“What style of makeup are you looking for?”
I shrugged, told her I didn’t have the makeup vocabulary. I just wanted to look good. After my wife had finished adding the third layer of glitter to her eyes, I asked her to do mine. She asked if I wanted what she wore most days. Maybe a strong eye or lip, but mostly subtle. I laughed. I wanted it big. I wanted everyone to notice. Eventually we settled on the idea of a painting. A few colors running together on my eyes and a really bold cherry red lip. I thought it would go well with my beard. I was excited. I squirmed in the chair as she painted me, checking the mirror every few seconds. The moment she finished I ran to the bedroom, tearing off my carefully planned outfit to better coordinate with my new face. I settled on an old torn up Keith Haring t-shirt, because I was art. It felt freeing and fun and I hadn’t thought twice about it. I just wanted to go dance to one of my favorite bands.
“Should we get a car or take the bus?”
For the first time that night, nerves hit. I hadn’t thought this part through. I’d been so amped for everyone at the show to see how good I looked it hadn’t occurred to me I’d have to worry about what people in public think. Or say. Or do.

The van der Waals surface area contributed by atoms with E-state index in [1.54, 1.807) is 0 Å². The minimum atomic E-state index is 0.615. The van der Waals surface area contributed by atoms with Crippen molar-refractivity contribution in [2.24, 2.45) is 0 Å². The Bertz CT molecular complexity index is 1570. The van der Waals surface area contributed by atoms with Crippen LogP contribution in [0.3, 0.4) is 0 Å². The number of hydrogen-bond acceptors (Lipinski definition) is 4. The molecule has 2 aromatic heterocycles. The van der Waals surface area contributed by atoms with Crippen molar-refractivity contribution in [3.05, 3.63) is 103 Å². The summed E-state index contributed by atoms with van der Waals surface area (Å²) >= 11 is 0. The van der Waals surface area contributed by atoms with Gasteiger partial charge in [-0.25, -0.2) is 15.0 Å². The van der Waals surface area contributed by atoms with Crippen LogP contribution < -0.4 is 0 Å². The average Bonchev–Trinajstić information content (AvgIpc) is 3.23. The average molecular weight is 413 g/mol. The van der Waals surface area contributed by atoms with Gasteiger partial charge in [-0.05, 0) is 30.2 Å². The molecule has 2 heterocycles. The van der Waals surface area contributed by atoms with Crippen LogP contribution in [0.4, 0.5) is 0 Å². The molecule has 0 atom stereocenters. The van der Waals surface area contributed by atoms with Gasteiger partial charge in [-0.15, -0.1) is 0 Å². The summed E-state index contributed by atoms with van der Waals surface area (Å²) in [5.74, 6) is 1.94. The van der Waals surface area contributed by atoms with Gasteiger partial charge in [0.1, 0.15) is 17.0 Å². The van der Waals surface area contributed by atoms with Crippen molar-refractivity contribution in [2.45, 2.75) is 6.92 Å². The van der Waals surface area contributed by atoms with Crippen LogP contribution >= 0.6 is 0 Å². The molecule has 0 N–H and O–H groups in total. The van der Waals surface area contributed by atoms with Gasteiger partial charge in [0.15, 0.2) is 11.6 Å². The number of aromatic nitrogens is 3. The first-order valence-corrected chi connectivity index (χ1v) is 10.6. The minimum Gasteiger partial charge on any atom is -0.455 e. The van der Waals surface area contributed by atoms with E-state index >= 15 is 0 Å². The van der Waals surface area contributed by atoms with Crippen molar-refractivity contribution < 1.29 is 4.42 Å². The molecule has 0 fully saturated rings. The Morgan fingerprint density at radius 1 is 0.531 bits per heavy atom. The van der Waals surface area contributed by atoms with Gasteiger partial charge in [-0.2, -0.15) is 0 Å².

And that’s what a PWR BTTM show is. A space where you can feel good about everything other people might not want you to feel good about. I’d loved and related to the band’s electric sound and personal lyrics, but it hadn’t quite hit me until their show just how radical the whole endeavor is. We grabbed a car and headed down, only to find a sign on the door telling us to head around back. The band had it in their rider that they would only play all-ages shows but the venue wasn’t zoned for that. Rather than pass on a show with some of the best bands around, the venue was hosting the show in a ballroom attached to the sports bar next door. They’d never done that before and looked just as confused as I did. In place of the bar there was a tub of ice with water and sodas. All of the sports bars bathrooms had their usual “men” and “women” signs replaced with more gender neutral ones, again at the request of the band. At the open mic happening in the sports bar, the new signs were a punchline. In the ballroom they felt natural. This was a good space, full of a lot of love and comfort. Kids sat on the floor, waiting for the opening act. I felt old, but glad kids had this space. I could have used it when I was sixteen. As a dude in his late twenties happily married to a woman, I’ve never understood how I fit into the queer community. Neither does my wife, despite the meaningful relationships we’ve both shared with people regardless of their gender. Even as I struggle to settle on a term, I knew I fit in in this room.